Although the role of GLI-mediated regulation of TGF-β1 transcription has not previously been shown, there is indirect evidence for this mechanism. Eichenmuller et al. discovered that Ptch1 knockout mice, which have constitutive activation of the SHH pathway, have more than 400-fold increased levels of TGF-β1 mRNA transcripts . Although the investigators found that the putative GLI binding site in the second promoter was not responsive to GLI1, they did not investigate the role of GLI2 in regulating the five putative GLI binding sites that we discovered in the first TGF-β1 promoter.
Additionally, several reports emphasize the close relationship between the TGF-β1 and SHH/GLI families , . Liu et al. reported the interaction between the SHH pathway molecule GLI3 and the SMAD proteins (TGF-β1 pathway transcription factors) . Additionally Dennler et al. reported that GLI2 and GLI1 could be induced through a SMAD-mediated mechanism . The TGF-β superfamily genes BMP-2, 4, & 7 all have GLI-responsive elements in their promoters–. Lin et al. found a SHH-responsive element in the 5′-upstream promoter region of TGF-β2 . TGF-β1 and its effector molecule SMAD3 have been shown to upregulate GLI2 and GLI1 , . Despite the extensive cross-regulatory network of TGF-β and SHH, the regulation of TGF-β1 by SHH family members, such as the GLI proteins, has not been previously reported.
Several types of tumors (basal cell carcinomas, gliomas, medullablastomas, and prostate cancer) express abnormally high levels of GLI proteins or increased SHH pathway activation, which may be targets for therapy . Although aberrant activation of SHH/GLI signaling leads to elevated expression of immunosuppressive factors like TGF-β1–, a clear mechanism of cancer-induced TGF-β1 induction is still lacking. One possible mechanism is through activation of GLI2 by the ERK and AKT pathways in tumor cells. The ERK and AKT pathways are hyperactivated in several tumors and are critical for GLI-regulation in both tumor cells ,  as well as primary mammalian cells , . Our data indicate that the ERK and AKT pathways are also critical for GLI activation in CD4+ T cells (data not shown). The hyperactivation of the ERK and AKT pathways in tumor cells may provide an environment for GLI2-mediated transcription of the immunosuppressive TGF-β1.
We also show that HIV-1 Tat binds to GLI2. The interaction between HIV-1 Tat and GLI2 may be a contributing factor to the elevated levels of TGF-β1 in HIV infection and contributes to immune dysregulation, a key characteristic of chronic HIV-1 disease. Increased plasma and cerebrospinal fluid (CSF) levels of immunosuppressive cytokines like TGF-β1 are found during HIV-1 disease progression– leading to an increase in iTreg , . This increase of immunoregulatory CD4+CD25+FoxP3+ T-cells (Treg) during chronic HIV infection disables the immune system’s control over viral replication as well as opportunistic infections . The HIV-1 transactivator Tat has been implicated as the inducer of TGF-β1 in both in vitro as well as in vivo models –, although the underlying transcriptional mechanism has not been clearly defined.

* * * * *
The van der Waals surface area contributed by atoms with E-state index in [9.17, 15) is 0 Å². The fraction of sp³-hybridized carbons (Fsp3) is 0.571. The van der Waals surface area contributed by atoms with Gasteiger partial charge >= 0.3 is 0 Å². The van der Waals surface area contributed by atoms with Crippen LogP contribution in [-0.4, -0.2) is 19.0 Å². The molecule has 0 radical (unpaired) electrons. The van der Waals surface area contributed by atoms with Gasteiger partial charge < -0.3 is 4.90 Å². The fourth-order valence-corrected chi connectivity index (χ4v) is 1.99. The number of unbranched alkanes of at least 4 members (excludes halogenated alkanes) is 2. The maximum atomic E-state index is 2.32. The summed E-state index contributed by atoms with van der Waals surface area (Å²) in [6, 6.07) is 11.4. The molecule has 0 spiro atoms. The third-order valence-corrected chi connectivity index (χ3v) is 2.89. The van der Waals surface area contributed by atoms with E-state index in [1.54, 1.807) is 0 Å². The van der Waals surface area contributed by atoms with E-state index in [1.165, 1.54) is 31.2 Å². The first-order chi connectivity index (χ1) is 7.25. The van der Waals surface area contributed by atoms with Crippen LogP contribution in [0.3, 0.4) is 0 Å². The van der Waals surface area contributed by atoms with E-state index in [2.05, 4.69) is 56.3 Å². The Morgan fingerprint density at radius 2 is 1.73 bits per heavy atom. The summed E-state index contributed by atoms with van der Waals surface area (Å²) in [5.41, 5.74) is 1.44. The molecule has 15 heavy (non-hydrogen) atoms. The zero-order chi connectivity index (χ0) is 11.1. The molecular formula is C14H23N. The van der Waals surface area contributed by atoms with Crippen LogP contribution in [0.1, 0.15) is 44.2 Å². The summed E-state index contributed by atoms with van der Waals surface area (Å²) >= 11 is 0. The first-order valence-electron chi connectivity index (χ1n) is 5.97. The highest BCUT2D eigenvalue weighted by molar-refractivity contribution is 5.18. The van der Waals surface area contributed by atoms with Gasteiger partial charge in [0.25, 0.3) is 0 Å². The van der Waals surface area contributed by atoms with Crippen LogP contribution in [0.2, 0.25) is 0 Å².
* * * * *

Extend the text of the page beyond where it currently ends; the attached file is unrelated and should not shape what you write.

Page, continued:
Our current findings support those of Browning et al., who found that human GLI2 bound to HIV-1 Tat . The role of the GLI proteins in retroviral replication have previously been reported by several groups–. Specifically, GLI-2 has been previously shown to interact with retroviral transactivators to increase viral transcription–. We suggest that the reported induction of TGF-β1 transcription by HIV-1 Tat– may be in part mediated by the binding of Tat to GLI2 at the TGF-β1 promoter. Although further studies will need to be done to validate this mechanism, the novel role of GLI2 in TGF-β1 transcription may provide an interesting link between HIV-1 replication and TGF-β1 induction.
The role of TGF-β1 in pathogenesis of cancer, AIDS, and several other diseases warrants interest in the regulation of this immunoregulatory cytokine. The regulatory role of GLI2 in TGF-β1 transcription extends our understanding of how the SHH and TGF pathways interact in mammalian biology. How GLI2 is regulated by the ERK and AKT pathways and by HIV-1 Tat may lead to insight into TGF-β1 induction during cancer progression and HIV infection.
We wish to thank Ruth Getachew and Josh Craft for their excellent technical assistance throughout this project and Stephen Smale for his critical review of the manuscript. Additionally, we are grateful for the plasmids and materials provided by Seong-Jin Kim, Erich Roessler, David Harrich and recognize the important contributions of the University of California Los Angeles, (UCLA) Vector, CFAR Virology, and CFAR Flow Cytometry Core Facilities.